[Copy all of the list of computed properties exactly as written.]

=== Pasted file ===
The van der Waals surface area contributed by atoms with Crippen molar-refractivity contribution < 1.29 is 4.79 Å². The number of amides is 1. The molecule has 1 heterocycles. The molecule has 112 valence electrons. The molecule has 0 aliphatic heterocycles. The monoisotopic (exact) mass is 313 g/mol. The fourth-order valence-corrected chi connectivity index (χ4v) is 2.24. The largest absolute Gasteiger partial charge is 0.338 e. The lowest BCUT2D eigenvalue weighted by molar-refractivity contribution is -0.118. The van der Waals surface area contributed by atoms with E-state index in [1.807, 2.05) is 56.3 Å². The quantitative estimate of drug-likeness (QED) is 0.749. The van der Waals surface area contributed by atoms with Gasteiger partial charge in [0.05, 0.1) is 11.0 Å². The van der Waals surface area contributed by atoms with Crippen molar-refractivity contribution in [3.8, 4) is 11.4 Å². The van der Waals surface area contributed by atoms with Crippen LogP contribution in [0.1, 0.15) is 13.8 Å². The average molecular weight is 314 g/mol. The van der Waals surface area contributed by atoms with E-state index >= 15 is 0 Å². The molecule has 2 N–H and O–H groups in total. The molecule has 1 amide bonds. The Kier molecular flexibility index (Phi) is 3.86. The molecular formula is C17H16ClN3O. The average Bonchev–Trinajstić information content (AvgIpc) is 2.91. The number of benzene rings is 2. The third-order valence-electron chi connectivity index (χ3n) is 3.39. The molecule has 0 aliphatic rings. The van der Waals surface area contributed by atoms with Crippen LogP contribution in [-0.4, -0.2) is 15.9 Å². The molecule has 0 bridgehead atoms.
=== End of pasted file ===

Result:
The van der Waals surface area contributed by atoms with Crippen molar-refractivity contribution < 1.29 is 4.79 Å². The number of amides is 1. The molecule has 1 heterocycles. The molecule has 112 valence electrons. The molecule has 0 aliphatic heterocycles. The monoisotopic (exact) mass is 313 g/mol. The fourth-order valence-corrected chi connectivity index (χ4v) is 2.24. The largest absolute Gasteiger partial charge is 0.338 e. The lowest BCUT2D eigenvalue weighted by molar-refractivity contribution is -0.118. The van der Waals surface area contributed by atoms with E-state index in [1.807, 2.05) is 56.3 Å². The quantitative estimate of drug-likeness (QED) is 0.749. The van der Waals surface area contributed by atoms with Gasteiger partial charge in [0.05, 0.1) is 11.0 Å². The van der Waals surface area contributed by atoms with Crippen molar-refractivity contribution in [3.8, 4) is 11.4 Å². The van der Waals surface area contributed by atoms with Crippen LogP contribution in [0.1, 0.15) is 13.8 Å². The average molecular weight is 314 g/mol. The van der Waals surface area contributed by atoms with E-state index >= 15 is 0 Å². The molecule has 2 N–H and O–H groups in total. The molecule has 1 amide bonds. The Kier molecular flexibility index (Phi) is 3.86. The molecular formula is C17H16ClN3O. The average Bonchev–Trinajstić information content (AvgIpc) is 2.91. The number of benzene rings is 2. The third-order valence-electron chi connectivity index (χ3n) is 3.39. The molecule has 0 aliphatic rings. The van der Waals surface area contributed by atoms with Crippen LogP contribution in [-0.4, -0.2) is 15.9 Å². The molecule has 0 bridgehead atoms.